Myanmar’s economic reforms, which began just three years ago, already seem to be yielding growth dividends. The International Monetary Fund (IMF) estimates that gross domestic product grew 8.3 percent in 2013/14 and projects it will grow 8.5 percent a year for the next two years. These growth rates, if reached, would make Myanmar the fastest growing economy in Asia—a remarkable turnaround for an economy that had been virtually stagnant for decades under military rule. Rapid growth will be critical to reducing Myanmar’s poverty rate—estimated at 25.6 percent in 2010 by the United Nations Development Programme (UNDP) and at 37.5 percent by the World Bank (on the basis of the same underlying data).1
Maintaining rapid growth and poverty reduction will require continued progress on policy reforms. The priorities for economic reforms in Myanmar have been well articulated in the government’s Framework for Economic and Social Reform (FESR) that was presented to the international donor community in early 2013.2 The framework highlighted ten priorities in the government’s economic strategy: fiscal and tax reforms, infrastructure, private sector development, monetary and financial sector reforms, liberalization of trade and investment, health and education, food security and agricultural growth, governance and transparency, mobile phones and internet access, and effective and efficient government.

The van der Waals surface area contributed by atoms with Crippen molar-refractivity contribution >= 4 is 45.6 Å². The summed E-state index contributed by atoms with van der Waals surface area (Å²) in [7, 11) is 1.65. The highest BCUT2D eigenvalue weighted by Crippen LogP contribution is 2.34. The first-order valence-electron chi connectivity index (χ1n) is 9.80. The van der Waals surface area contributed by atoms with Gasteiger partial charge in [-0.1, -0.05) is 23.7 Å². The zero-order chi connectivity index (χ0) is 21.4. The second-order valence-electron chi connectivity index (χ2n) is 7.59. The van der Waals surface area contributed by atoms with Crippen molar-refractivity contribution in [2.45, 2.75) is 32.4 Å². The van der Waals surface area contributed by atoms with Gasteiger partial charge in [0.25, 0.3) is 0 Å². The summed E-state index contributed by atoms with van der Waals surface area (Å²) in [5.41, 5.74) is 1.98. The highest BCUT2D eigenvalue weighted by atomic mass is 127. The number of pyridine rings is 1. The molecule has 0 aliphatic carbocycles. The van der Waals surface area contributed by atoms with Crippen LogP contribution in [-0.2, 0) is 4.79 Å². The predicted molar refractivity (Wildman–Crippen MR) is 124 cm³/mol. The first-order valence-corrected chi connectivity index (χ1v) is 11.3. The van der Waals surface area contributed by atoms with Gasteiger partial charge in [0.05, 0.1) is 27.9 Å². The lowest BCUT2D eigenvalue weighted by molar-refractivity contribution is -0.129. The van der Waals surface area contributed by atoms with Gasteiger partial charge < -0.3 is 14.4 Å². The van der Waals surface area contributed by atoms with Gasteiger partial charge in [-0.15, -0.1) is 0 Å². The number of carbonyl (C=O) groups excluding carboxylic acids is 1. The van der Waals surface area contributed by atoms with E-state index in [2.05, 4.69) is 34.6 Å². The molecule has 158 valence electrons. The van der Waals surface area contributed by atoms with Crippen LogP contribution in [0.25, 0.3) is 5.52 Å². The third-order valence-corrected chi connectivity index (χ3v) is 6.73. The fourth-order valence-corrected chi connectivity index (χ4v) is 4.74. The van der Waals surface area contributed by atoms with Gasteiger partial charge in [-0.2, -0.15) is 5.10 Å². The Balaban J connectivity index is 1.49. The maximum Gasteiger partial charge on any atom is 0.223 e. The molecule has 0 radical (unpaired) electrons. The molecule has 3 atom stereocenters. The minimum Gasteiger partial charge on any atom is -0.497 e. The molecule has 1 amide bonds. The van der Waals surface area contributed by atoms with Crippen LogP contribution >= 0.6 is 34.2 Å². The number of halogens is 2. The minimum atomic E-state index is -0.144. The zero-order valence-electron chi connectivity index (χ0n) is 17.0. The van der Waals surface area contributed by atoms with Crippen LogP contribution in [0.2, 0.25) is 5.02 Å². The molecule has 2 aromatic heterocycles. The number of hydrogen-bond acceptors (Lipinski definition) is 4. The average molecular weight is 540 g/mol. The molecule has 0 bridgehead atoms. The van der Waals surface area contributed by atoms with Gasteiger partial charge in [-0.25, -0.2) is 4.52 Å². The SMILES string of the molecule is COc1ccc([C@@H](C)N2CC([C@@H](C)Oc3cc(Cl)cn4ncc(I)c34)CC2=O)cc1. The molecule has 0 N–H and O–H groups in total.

The experience of other developing countries shows, however, that identifying “what” needs to be done is a far easier task than figuring out “how” it should be done. The political economy of reforms makes transformative change challenging in any country and requires strong leadership to overcome vested interests, balance competing objectives, and ensure appropriate sequencing of policy change.